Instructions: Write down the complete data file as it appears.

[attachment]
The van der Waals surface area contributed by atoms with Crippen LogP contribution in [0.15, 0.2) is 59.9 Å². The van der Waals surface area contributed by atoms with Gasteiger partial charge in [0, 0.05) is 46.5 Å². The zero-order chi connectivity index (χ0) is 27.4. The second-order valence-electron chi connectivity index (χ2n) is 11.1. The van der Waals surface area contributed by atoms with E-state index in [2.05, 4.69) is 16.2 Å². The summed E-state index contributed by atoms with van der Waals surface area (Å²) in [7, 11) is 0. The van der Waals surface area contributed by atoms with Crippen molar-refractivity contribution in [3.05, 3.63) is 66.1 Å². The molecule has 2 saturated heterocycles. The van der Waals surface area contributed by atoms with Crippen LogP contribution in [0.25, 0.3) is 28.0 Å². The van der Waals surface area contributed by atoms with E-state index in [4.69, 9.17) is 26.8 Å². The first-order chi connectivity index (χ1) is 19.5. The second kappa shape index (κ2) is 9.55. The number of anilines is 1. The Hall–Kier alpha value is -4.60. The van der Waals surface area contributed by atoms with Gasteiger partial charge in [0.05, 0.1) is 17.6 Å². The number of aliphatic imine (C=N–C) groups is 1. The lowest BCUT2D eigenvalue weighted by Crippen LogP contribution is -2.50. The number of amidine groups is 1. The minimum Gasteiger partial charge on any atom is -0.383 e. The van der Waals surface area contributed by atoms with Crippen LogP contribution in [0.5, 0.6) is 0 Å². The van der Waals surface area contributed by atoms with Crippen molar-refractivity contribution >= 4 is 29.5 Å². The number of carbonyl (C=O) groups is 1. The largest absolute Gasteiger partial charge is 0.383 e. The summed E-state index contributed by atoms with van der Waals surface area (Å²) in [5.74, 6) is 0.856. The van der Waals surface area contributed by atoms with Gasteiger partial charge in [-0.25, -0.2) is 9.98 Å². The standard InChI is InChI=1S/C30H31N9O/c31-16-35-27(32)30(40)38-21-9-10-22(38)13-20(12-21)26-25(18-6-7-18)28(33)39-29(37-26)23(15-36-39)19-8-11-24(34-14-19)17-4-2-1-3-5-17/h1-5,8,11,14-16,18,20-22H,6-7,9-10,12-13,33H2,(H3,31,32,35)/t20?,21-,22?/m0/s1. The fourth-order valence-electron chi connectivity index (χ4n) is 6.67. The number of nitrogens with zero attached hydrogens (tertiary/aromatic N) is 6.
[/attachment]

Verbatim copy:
The van der Waals surface area contributed by atoms with Crippen LogP contribution in [0.15, 0.2) is 59.9 Å². The van der Waals surface area contributed by atoms with Gasteiger partial charge in [0, 0.05) is 46.5 Å². The zero-order chi connectivity index (χ0) is 27.4. The second-order valence-electron chi connectivity index (χ2n) is 11.1. The van der Waals surface area contributed by atoms with E-state index in [2.05, 4.69) is 16.2 Å². The summed E-state index contributed by atoms with van der Waals surface area (Å²) in [7, 11) is 0. The van der Waals surface area contributed by atoms with Crippen molar-refractivity contribution in [3.05, 3.63) is 66.1 Å². The molecule has 2 saturated heterocycles. The van der Waals surface area contributed by atoms with Crippen LogP contribution in [0.25, 0.3) is 28.0 Å². The van der Waals surface area contributed by atoms with E-state index in [4.69, 9.17) is 26.8 Å². The first-order chi connectivity index (χ1) is 19.5. The second kappa shape index (κ2) is 9.55. The number of anilines is 1. The Hall–Kier alpha value is -4.60. The van der Waals surface area contributed by atoms with Gasteiger partial charge in [0.05, 0.1) is 17.6 Å². The number of aliphatic imine (C=N–C) groups is 1. The lowest BCUT2D eigenvalue weighted by Crippen LogP contribution is -2.50. The number of amidine groups is 1. The minimum Gasteiger partial charge on any atom is -0.383 e. The van der Waals surface area contributed by atoms with Crippen LogP contribution in [0.5, 0.6) is 0 Å². The van der Waals surface area contributed by atoms with Crippen molar-refractivity contribution >= 4 is 29.5 Å². The number of carbonyl (C=O) groups is 1. The largest absolute Gasteiger partial charge is 0.383 e. The summed E-state index contributed by atoms with van der Waals surface area (Å²) in [5.74, 6) is 0.856. The van der Waals surface area contributed by atoms with Gasteiger partial charge in [-0.25, -0.2) is 9.98 Å². The standard InChI is InChI=1S/C30H31N9O/c31-16-35-27(32)30(40)38-21-9-10-22(38)13-20(12-21)26-25(18-6-7-18)28(33)39-29(37-26)23(15-36-39)19-8-11-24(34-14-19)17-4-2-1-3-5-17/h1-5,8,11,14-16,18,20-22H,6-7,9-10,12-13,33H2,(H3,31,32,35)/t20?,21-,22?/m0/s1. The fourth-order valence-electron chi connectivity index (χ4n) is 6.67. The number of nitrogens with zero attached hydrogens (tertiary/aromatic N) is 6.